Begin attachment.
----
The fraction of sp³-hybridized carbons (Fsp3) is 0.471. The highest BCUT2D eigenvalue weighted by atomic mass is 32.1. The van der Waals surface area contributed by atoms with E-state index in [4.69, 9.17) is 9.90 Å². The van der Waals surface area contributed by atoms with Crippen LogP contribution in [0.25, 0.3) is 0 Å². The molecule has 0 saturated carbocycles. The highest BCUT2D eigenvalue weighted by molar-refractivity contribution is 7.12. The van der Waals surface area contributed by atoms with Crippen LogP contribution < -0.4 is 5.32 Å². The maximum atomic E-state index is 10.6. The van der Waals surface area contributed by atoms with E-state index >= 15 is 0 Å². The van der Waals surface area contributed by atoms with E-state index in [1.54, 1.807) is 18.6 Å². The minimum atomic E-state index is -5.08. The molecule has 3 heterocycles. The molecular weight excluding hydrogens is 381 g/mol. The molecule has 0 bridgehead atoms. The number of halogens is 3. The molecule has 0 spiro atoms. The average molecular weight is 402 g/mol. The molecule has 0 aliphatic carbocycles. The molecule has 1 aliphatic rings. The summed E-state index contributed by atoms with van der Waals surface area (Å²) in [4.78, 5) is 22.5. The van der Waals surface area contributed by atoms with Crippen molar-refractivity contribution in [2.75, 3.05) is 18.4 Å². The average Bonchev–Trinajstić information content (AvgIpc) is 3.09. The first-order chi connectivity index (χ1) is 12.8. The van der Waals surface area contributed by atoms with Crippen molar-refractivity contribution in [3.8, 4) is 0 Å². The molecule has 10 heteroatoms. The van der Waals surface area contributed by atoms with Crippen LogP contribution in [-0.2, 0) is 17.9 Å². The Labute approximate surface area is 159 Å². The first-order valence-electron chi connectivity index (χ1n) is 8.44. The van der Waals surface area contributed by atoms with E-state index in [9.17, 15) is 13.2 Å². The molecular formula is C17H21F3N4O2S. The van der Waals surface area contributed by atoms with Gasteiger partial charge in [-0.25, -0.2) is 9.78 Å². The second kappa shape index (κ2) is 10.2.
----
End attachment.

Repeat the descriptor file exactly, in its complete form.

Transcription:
The fraction of sp³-hybridized carbons (Fsp3) is 0.471. The highest BCUT2D eigenvalue weighted by atomic mass is 32.1. The van der Waals surface area contributed by atoms with E-state index in [4.69, 9.17) is 9.90 Å². The van der Waals surface area contributed by atoms with Crippen LogP contribution in [0.25, 0.3) is 0 Å². The molecule has 0 saturated carbocycles. The highest BCUT2D eigenvalue weighted by molar-refractivity contribution is 7.12. The van der Waals surface area contributed by atoms with Crippen LogP contribution < -0.4 is 5.32 Å². The maximum atomic E-state index is 10.6. The van der Waals surface area contributed by atoms with E-state index >= 15 is 0 Å². The van der Waals surface area contributed by atoms with E-state index in [1.54, 1.807) is 18.6 Å². The minimum atomic E-state index is -5.08. The molecule has 3 heterocycles. The molecular weight excluding hydrogens is 381 g/mol. The molecule has 0 bridgehead atoms. The number of halogens is 3. The molecule has 0 spiro atoms. The average molecular weight is 402 g/mol. The molecule has 0 aliphatic carbocycles. The molecule has 1 aliphatic rings. The summed E-state index contributed by atoms with van der Waals surface area (Å²) in [4.78, 5) is 22.5. The van der Waals surface area contributed by atoms with Crippen molar-refractivity contribution in [2.75, 3.05) is 18.4 Å². The average Bonchev–Trinajstić information content (AvgIpc) is 3.09. The first-order chi connectivity index (χ1) is 12.8. The van der Waals surface area contributed by atoms with Crippen molar-refractivity contribution in [3.8, 4) is 0 Å². The molecule has 10 heteroatoms. The van der Waals surface area contributed by atoms with Crippen LogP contribution in [-0.2, 0) is 17.9 Å². The Labute approximate surface area is 159 Å². The first-order valence-electron chi connectivity index (χ1n) is 8.44. The van der Waals surface area contributed by atoms with E-state index in [9.17, 15) is 13.2 Å². The molecular formula is C17H21F3N4O2S. The van der Waals surface area contributed by atoms with Gasteiger partial charge in [-0.25, -0.2) is 9.78 Å². The second kappa shape index (κ2) is 10.2.